PHYLOGENY, DEVELOPMENTAL MODE, AND EVOLUTION IN GEMINATE SPECIES OF TURRITELLINE GASTROPODS FROM THE CENTRAL AMERICAN ISTHMUS REGION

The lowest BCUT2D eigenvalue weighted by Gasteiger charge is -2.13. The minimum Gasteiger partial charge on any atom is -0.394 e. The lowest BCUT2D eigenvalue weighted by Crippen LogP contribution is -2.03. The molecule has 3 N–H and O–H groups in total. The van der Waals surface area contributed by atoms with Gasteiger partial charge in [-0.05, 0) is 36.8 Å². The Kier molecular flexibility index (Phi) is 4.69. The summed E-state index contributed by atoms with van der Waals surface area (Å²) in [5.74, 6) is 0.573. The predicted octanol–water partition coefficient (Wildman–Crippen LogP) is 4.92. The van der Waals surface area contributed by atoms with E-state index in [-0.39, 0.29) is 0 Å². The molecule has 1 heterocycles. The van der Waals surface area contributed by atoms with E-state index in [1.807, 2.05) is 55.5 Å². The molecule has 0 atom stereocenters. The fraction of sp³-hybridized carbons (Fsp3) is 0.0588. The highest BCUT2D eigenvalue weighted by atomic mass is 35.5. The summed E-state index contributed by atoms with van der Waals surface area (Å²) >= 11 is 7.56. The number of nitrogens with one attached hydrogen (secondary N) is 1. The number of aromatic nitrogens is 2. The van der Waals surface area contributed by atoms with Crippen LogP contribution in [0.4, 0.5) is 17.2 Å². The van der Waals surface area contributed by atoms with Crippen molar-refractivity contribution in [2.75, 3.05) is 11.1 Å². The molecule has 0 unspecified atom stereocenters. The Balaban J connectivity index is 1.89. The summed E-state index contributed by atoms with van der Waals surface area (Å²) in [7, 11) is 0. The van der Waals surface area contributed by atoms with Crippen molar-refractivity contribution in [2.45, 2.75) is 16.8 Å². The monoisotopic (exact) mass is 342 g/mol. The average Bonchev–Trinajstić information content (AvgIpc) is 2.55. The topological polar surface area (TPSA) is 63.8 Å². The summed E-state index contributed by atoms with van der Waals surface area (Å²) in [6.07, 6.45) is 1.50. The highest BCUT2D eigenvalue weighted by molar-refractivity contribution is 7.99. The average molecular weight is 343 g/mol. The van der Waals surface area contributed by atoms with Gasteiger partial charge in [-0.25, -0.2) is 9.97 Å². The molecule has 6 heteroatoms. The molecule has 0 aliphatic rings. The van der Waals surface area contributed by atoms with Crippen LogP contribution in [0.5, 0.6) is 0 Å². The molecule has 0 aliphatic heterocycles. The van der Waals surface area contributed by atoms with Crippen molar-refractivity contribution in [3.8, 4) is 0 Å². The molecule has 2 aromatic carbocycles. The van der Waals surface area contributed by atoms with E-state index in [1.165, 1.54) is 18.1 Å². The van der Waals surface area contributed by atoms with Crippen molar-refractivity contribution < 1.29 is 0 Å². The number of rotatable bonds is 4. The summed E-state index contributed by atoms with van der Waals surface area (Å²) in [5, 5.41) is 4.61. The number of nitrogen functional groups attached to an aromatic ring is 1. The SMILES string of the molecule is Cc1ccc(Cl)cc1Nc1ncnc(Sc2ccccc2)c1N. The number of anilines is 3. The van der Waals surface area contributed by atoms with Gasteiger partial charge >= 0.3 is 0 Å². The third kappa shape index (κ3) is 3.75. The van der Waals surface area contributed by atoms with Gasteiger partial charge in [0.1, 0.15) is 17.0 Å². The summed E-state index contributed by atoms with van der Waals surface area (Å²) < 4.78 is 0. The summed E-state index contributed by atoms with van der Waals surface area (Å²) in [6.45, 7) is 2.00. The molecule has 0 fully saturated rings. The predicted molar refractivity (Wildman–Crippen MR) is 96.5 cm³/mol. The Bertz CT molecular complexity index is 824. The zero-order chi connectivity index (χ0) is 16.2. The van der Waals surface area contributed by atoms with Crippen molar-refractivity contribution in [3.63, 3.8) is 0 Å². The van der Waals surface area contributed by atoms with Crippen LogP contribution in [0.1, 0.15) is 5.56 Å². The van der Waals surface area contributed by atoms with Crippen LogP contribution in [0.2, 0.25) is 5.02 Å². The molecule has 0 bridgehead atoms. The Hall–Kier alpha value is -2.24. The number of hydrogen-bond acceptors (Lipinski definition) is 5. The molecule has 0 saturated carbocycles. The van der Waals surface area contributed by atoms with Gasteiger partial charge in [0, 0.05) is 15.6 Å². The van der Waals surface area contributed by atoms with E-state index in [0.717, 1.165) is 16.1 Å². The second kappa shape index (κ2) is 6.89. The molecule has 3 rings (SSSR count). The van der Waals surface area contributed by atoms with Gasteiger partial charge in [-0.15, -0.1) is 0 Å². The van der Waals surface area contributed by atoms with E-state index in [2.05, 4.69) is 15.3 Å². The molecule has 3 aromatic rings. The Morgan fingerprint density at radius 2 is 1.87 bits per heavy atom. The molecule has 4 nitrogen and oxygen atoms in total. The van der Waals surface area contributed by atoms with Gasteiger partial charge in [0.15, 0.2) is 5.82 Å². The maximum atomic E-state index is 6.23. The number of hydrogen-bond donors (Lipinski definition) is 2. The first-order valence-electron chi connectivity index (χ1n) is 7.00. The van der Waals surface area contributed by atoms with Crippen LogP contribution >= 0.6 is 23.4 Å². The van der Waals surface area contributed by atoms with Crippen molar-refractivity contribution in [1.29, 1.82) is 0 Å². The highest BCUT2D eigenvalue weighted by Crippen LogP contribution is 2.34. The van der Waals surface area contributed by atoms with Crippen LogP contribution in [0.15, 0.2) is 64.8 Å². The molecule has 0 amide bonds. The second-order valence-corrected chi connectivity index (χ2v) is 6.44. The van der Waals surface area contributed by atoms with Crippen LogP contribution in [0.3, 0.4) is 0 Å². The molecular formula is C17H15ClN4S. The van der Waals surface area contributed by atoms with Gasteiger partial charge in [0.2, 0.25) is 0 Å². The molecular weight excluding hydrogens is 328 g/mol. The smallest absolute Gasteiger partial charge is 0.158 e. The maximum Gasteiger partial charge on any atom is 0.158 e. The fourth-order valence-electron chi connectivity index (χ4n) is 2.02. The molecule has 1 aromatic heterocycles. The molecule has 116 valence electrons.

Preliminary results suggest that our new data are similar to the few previously-published observations of protoconch diameter and Diameter/Number of Volutions (D/Vol), which has been used by previous authors as an indicator of larval developmental pattern. Three Recent Western Atlantic species yield an average maximum protoconch diameter of 428.4 ± 79.2 µm and a D/Vol ratio of 2.97 ± 0.72. Three Recent Eastern Pacific species have an average maximum diameter of 295.5 ± 93.7 µm and a D/Vol ratio of 2.20 ±1.41. The difference of diameter are significant (Student's t-test, α = 0.044) as is the D/Vol difference (α = 0.206). Whether egg diameters on the Pacific side of the Isthmus decreased or whether sizes in the Atlantic increased remains unclear; however, measurement of the fossil species Turritella gatunensis reveals a maximum diameter of 486.7 µm and a D/Vol ratio of 3.66, suggesting that egg sizes in the Atlantic remained constant. These results suggest that Atlantic species had and continue to have larger egg sizes compared with Pacific species, a pattern seen in other marine invertebrate taxa. The evolutionary significance of this pattern, however, remains unclear, as Atlantic and Pacific species may not form monophyletic clades.